Nathan (vovat) wrote,
Nathan
vovat

The King of Beasts shouldn't be a coward

Since I've already said a bit about the Scarecrow and the Tin Woodman, now it's time to turn to Dorothy's third companion on her first journey, the Cowardly Lion. He's an equal partner in The Wonderful Wizard of Oz, but the popular stage play reduced him to a pantomime role, and he didn't show up in the second Oz book at all. Fortunately, L. Frank Baum listened to his readers' requests to bring the Lion back, and he had a significant role in Ozma and later books. He's more often paired with the Hungry Tiger than with his two earlier companions, though.

The extent of the Lion's cowardice seems to differ a bit from one story to another. Baum usually presented him as afraid of just about everything, but never letting that stop him from acting bravely when necessary. Ruth Plumly Thompson kept that characterization, but also made him more prone to panicking and fainting on occasion. One of my favorite portrayals of the Lion is in the McGraws' Merry Go Round, which gives him some sarcastic wit in addition to his other character traits. I think that, of Dorothy's three Ozian companions, the Lion is the one most misrepresented in the MGM movie. They keep the general idea of his being a coward who steps up when necessary, but he's played in a much more exaggerated and undignified fashion than the Lion of the books. That's not to say that I don't find Bert Lahr's performance amusing, but I think it's led to some misunderstandings about the big cat of the original books.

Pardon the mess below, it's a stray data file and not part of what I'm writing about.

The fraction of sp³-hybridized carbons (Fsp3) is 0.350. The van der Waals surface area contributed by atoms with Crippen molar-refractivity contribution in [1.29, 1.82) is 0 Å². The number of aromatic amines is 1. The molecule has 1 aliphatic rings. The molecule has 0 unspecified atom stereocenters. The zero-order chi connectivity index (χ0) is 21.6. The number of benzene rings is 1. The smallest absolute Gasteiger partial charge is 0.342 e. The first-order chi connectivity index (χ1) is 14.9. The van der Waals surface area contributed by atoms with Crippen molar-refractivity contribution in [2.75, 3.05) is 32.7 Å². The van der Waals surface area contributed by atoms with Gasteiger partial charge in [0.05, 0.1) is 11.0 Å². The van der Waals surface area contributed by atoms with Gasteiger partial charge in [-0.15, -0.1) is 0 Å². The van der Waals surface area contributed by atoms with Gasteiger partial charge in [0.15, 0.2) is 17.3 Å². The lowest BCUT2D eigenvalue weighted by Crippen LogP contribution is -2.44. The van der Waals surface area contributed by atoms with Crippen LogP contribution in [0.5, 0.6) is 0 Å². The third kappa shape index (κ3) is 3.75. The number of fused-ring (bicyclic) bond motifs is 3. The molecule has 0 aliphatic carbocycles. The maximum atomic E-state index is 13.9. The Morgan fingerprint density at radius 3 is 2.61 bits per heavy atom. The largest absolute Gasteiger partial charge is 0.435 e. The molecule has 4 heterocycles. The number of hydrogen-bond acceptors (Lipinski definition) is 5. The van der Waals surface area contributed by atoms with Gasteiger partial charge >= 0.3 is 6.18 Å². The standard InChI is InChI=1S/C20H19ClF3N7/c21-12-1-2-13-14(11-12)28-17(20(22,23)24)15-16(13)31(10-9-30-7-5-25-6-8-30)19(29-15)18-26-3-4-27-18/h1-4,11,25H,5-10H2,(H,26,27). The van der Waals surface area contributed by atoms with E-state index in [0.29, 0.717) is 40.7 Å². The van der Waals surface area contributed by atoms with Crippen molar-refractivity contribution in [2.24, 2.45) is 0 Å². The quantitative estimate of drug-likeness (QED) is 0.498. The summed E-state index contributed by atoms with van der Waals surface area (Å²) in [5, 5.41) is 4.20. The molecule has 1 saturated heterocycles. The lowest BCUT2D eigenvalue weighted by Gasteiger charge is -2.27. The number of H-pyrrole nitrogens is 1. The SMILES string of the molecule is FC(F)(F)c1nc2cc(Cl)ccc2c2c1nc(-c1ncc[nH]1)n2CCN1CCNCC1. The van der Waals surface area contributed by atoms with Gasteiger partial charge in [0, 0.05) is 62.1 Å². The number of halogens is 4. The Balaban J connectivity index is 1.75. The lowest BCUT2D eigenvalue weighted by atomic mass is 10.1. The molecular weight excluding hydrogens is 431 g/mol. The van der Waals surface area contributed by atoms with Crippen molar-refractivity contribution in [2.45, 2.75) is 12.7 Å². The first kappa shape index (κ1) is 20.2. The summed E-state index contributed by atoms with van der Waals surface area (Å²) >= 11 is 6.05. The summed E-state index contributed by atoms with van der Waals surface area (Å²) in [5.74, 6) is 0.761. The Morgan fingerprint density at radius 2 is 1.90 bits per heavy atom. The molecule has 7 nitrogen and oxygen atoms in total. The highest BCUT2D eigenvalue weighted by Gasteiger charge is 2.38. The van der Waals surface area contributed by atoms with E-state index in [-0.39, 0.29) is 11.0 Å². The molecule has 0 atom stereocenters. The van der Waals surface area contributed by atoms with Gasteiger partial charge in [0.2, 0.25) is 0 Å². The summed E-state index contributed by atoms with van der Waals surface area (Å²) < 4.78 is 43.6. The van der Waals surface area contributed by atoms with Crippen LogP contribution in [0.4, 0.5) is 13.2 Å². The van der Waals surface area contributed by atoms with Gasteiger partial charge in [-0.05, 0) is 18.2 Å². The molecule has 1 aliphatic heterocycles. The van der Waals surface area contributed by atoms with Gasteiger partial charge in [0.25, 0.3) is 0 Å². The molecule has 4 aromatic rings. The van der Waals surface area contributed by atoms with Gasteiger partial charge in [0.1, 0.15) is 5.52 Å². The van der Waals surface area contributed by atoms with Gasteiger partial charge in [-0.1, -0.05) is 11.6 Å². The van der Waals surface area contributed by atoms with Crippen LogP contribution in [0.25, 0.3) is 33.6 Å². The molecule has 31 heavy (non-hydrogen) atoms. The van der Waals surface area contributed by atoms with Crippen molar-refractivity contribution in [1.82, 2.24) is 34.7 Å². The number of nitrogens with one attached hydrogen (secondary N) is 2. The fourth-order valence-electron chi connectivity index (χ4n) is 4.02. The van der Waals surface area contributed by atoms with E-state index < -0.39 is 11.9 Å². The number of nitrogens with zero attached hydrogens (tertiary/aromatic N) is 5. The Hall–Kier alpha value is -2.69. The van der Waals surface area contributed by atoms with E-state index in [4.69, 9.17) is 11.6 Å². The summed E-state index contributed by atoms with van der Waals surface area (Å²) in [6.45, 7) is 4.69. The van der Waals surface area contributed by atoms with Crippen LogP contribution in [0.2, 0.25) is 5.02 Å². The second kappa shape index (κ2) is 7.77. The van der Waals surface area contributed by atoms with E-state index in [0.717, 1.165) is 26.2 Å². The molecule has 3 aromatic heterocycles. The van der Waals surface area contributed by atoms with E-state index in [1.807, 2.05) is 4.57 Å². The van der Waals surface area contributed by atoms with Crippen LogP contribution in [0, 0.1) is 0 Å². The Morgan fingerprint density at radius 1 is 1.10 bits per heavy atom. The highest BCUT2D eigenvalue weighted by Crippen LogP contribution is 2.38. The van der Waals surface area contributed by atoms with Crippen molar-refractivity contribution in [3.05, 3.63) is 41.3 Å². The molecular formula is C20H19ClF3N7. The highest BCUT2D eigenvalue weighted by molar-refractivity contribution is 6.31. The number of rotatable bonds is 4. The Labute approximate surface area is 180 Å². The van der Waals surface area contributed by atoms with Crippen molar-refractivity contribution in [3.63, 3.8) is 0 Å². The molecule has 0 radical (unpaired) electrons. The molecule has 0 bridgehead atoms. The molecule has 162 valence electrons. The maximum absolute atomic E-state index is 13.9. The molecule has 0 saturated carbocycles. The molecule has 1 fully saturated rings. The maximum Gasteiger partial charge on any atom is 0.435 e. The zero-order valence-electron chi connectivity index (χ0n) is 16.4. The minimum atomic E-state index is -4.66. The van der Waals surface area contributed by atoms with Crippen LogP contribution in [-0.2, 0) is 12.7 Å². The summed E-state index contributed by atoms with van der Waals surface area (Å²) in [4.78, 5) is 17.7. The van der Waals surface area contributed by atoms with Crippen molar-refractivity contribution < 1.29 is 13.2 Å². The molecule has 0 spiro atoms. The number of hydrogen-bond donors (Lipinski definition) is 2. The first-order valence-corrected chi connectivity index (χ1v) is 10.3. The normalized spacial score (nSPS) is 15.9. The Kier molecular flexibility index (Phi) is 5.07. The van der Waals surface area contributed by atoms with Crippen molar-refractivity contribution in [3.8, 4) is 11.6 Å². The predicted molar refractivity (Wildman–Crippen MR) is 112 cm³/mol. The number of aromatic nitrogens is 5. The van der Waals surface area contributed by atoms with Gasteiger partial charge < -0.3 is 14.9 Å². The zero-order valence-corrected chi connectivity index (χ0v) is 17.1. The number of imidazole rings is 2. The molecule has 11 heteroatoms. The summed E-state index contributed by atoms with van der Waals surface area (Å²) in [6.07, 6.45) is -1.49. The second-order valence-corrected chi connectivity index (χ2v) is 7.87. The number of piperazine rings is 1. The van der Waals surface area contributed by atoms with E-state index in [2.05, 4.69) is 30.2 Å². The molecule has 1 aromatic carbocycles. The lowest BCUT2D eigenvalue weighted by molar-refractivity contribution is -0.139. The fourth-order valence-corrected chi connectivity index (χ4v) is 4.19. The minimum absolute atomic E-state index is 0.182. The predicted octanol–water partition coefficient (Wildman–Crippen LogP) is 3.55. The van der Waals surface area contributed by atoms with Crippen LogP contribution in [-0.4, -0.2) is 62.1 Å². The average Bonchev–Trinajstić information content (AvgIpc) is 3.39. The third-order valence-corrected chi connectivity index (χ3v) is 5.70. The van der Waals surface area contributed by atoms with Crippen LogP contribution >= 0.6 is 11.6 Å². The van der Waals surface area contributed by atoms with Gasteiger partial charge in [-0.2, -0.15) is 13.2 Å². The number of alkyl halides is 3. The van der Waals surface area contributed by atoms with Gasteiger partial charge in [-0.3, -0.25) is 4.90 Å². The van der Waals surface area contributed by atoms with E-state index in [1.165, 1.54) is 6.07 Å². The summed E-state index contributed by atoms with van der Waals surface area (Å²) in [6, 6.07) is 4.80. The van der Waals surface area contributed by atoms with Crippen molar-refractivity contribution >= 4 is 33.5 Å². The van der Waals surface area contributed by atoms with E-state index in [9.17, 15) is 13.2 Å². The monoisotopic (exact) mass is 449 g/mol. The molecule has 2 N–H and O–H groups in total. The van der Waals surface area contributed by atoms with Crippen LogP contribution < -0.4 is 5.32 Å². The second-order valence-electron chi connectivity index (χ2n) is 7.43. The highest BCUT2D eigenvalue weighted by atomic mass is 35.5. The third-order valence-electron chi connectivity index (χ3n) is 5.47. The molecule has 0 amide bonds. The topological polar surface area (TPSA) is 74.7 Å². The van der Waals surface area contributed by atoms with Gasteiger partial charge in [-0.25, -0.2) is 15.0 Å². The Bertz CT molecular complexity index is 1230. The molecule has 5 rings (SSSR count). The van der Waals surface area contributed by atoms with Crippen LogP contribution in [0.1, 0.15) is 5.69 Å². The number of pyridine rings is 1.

The Cowardly Lion's early history is never really explored that fully, but Dorothy finds him in a forest in the Munchkin Country, and he becomes ruler of another forest in the Quadling Country when he kills a giant spider that had been terrorizing and devouring the animals there. From Ozma on, however, we usually see the Lion in the Emerald City, serving as Ozma's bodyguard and chariot-puller along with his friend, the Hungry Tiger. Onyx Madden's Mysterious Chronicles, Fred Otto's Lost Emeralds, and Edward Einhorn's "Ozma Sees Herself" all give somewhat different accounts of how the Queen met the two famous felines.

Tags: books, characters, movies, oz
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